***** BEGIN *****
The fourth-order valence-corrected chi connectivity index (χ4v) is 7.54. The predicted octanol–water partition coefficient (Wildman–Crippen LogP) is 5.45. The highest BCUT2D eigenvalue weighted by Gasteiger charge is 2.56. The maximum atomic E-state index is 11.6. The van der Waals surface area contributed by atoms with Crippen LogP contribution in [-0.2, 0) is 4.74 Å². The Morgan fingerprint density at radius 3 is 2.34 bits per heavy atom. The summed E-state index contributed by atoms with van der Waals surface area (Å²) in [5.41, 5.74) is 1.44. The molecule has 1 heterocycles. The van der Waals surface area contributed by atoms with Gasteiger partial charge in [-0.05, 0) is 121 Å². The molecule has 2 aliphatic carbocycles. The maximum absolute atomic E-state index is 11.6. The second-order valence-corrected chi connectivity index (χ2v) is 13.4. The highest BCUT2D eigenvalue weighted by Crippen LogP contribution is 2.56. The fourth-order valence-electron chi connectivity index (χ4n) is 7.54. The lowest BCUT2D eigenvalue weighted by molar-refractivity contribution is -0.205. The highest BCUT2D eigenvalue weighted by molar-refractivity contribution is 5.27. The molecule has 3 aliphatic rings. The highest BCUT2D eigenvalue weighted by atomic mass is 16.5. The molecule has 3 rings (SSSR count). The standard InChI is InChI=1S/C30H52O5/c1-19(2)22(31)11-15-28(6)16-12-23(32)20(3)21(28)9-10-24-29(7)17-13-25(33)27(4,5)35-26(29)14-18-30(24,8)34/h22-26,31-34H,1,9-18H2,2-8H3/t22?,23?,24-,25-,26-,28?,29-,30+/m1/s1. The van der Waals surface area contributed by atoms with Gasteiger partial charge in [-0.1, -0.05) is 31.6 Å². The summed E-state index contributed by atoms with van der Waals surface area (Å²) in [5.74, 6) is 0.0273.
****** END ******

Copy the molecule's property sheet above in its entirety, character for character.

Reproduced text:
The fourth-order valence-corrected chi connectivity index (χ4v) is 7.54. The predicted octanol–water partition coefficient (Wildman–Crippen LogP) is 5.45. The highest BCUT2D eigenvalue weighted by Gasteiger charge is 2.56. The maximum atomic E-state index is 11.6. The van der Waals surface area contributed by atoms with Crippen LogP contribution in [-0.2, 0) is 4.74 Å². The Morgan fingerprint density at radius 3 is 2.34 bits per heavy atom. The summed E-state index contributed by atoms with van der Waals surface area (Å²) in [5.41, 5.74) is 1.44. The molecule has 1 heterocycles. The van der Waals surface area contributed by atoms with Gasteiger partial charge in [-0.05, 0) is 121 Å². The molecule has 2 aliphatic carbocycles. The maximum absolute atomic E-state index is 11.6. The second-order valence-corrected chi connectivity index (χ2v) is 13.4. The highest BCUT2D eigenvalue weighted by Crippen LogP contribution is 2.56. The fourth-order valence-electron chi connectivity index (χ4n) is 7.54. The lowest BCUT2D eigenvalue weighted by molar-refractivity contribution is -0.205. The highest BCUT2D eigenvalue weighted by molar-refractivity contribution is 5.27. The molecule has 3 aliphatic rings. The highest BCUT2D eigenvalue weighted by atomic mass is 16.5. The molecule has 3 rings (SSSR count). The standard InChI is InChI=1S/C30H52O5/c1-19(2)22(31)11-15-28(6)16-12-23(32)20(3)21(28)9-10-24-29(7)17-13-25(33)27(4,5)35-26(29)14-18-30(24,8)34/h22-26,31-34H,1,9-18H2,2-8H3/t22?,23?,24-,25-,26-,28?,29-,30+/m1/s1. The van der Waals surface area contributed by atoms with Gasteiger partial charge in [-0.1, -0.05) is 31.6 Å². The summed E-state index contributed by atoms with van der Waals surface area (Å²) in [5.74, 6) is 0.0273.